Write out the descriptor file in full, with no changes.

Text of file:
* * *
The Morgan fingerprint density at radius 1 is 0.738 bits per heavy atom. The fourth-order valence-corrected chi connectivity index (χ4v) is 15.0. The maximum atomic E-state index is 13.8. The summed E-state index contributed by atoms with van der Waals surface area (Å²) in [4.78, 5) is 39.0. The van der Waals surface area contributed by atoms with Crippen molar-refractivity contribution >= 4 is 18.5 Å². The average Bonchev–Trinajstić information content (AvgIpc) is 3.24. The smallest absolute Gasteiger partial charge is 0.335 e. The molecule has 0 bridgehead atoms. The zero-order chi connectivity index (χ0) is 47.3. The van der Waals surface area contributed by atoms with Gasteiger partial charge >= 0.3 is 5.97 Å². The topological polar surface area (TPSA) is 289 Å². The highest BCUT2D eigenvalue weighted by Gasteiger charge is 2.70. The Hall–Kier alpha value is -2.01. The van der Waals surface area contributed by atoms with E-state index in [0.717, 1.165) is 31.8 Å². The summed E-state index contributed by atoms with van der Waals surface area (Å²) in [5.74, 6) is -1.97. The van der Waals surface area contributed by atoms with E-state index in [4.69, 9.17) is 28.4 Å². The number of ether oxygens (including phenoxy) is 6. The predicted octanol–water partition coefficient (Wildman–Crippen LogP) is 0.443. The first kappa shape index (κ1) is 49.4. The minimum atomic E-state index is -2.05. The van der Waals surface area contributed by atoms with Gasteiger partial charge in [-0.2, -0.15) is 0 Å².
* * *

The Morgan fingerprint density at radius 1 is 0.738 bits per heavy atom. The fourth-order valence-corrected chi connectivity index (χ4v) is 15.0. The maximum atomic E-state index is 13.8. The summed E-state index contributed by atoms with van der Waals surface area (Å²) in [4.78, 5) is 39.0. The van der Waals surface area contributed by atoms with Crippen molar-refractivity contribution >= 4 is 18.5 Å². The average Bonchev–Trinajstić information content (AvgIpc) is 3.24. The smallest absolute Gasteiger partial charge is 0.335 e. The molecule has 0 bridgehead atoms. The zero-order chi connectivity index (χ0) is 47.3. The van der Waals surface area contributed by atoms with Gasteiger partial charge >= 0.3 is 5.97 Å². The topological polar surface area (TPSA) is 289 Å². The highest BCUT2D eigenvalue weighted by Gasteiger charge is 2.70. The Hall–Kier alpha value is -2.01. The van der Waals surface area contributed by atoms with E-state index in [0.717, 1.165) is 31.8 Å². The summed E-state index contributed by atoms with van der Waals surface area (Å²) in [5.74, 6) is -1.97. The van der Waals surface area contributed by atoms with E-state index in [4.69, 9.17) is 28.4 Å². The number of ether oxygens (including phenoxy) is 6. The predicted octanol–water partition coefficient (Wildman–Crippen LogP) is 0.443. The first kappa shape index (κ1) is 49.4. The minimum atomic E-state index is -2.05. The van der Waals surface area contributed by atoms with Gasteiger partial charge in [-0.2, -0.15) is 0 Å².